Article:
the goal of customer service sales reps is to get you to do something -- fill out an application, leave feeling placated, etc -- or to pass the buck on responsibility. beyond that, they could really care less. trust and honesty are keywords in these industries, however, intensive training is not.
generally how a call center works is that one or two supervisors know everything and then that knowledge is diffused throughout the office in sporadic burst of memos and emails. situations where one representative thinks one answer is right while another rep thinks completely the opposite is common. more than likely, both of them are wrong.
when dealing with tough questions, things get kicked "upstairs" when customers get hot -- or ask questions that are outside of the rep's limited expertise. any so called "expert" who is barely a cut above minimum wage labor is hardly an expert at all. except me. i mean, i'm totally trustworthy and know exactly what i'm talking about.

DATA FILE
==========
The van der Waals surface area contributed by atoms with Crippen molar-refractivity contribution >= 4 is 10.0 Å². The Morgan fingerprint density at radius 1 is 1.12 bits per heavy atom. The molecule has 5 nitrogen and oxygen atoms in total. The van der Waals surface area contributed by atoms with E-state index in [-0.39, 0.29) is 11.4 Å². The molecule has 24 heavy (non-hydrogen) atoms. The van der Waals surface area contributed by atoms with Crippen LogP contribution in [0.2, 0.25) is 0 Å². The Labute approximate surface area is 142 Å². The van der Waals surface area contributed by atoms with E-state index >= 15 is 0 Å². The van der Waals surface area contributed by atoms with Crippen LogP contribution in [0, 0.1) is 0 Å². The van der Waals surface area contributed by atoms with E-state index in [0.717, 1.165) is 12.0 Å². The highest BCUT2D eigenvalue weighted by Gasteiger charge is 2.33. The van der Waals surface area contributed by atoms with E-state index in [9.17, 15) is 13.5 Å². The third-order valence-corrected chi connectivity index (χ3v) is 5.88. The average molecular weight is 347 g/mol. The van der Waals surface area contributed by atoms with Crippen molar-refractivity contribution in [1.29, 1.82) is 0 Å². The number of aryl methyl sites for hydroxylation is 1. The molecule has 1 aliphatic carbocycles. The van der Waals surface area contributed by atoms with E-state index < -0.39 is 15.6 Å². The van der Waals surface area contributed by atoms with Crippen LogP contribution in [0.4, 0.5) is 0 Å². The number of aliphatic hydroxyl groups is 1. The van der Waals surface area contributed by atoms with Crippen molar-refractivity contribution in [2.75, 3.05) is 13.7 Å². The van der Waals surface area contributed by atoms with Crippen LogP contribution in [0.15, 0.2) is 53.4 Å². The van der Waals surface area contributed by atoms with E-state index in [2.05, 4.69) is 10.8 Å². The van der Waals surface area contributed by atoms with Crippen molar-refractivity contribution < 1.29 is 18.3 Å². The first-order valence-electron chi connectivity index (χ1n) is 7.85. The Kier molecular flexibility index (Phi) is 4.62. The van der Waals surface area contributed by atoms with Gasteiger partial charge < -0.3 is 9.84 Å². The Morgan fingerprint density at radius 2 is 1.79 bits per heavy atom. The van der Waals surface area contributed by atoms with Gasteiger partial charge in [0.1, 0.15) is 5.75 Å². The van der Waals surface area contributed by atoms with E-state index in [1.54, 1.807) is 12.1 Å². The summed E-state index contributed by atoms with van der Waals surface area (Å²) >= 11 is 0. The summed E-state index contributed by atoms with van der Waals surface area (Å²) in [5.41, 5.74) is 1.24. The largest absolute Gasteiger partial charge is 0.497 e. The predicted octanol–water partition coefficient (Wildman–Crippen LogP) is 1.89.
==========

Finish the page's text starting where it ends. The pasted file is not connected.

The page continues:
1.06.2007 : 12:29 AM :
"if closeness forms the basis of friendship, it stands to reason that your best friend would be someone with whom you enjoy supersized intimacy. but according to social psychologists, there's another component to best friendship that may trump even intimacy: social-identity support, the way in which a friend understands, and then supports, our sense of self in society or the group.
panic! at the cubicle
1.04.2007 : 2:07 PM :
when you used to sit in school, under the table and dreaming, did you ever think about escaping? not escaping school for the day or for a month, but forever. like, "man, i wish i was outta here and i didn't ever need to come back." probably not right? school, at least up to the high school level, was a chore we had to undertake. our day dreams were probably more along the lines of "i wish the bell would ring so i can get out of here already" or "i sure wish so-and-so would acknowledge my existence."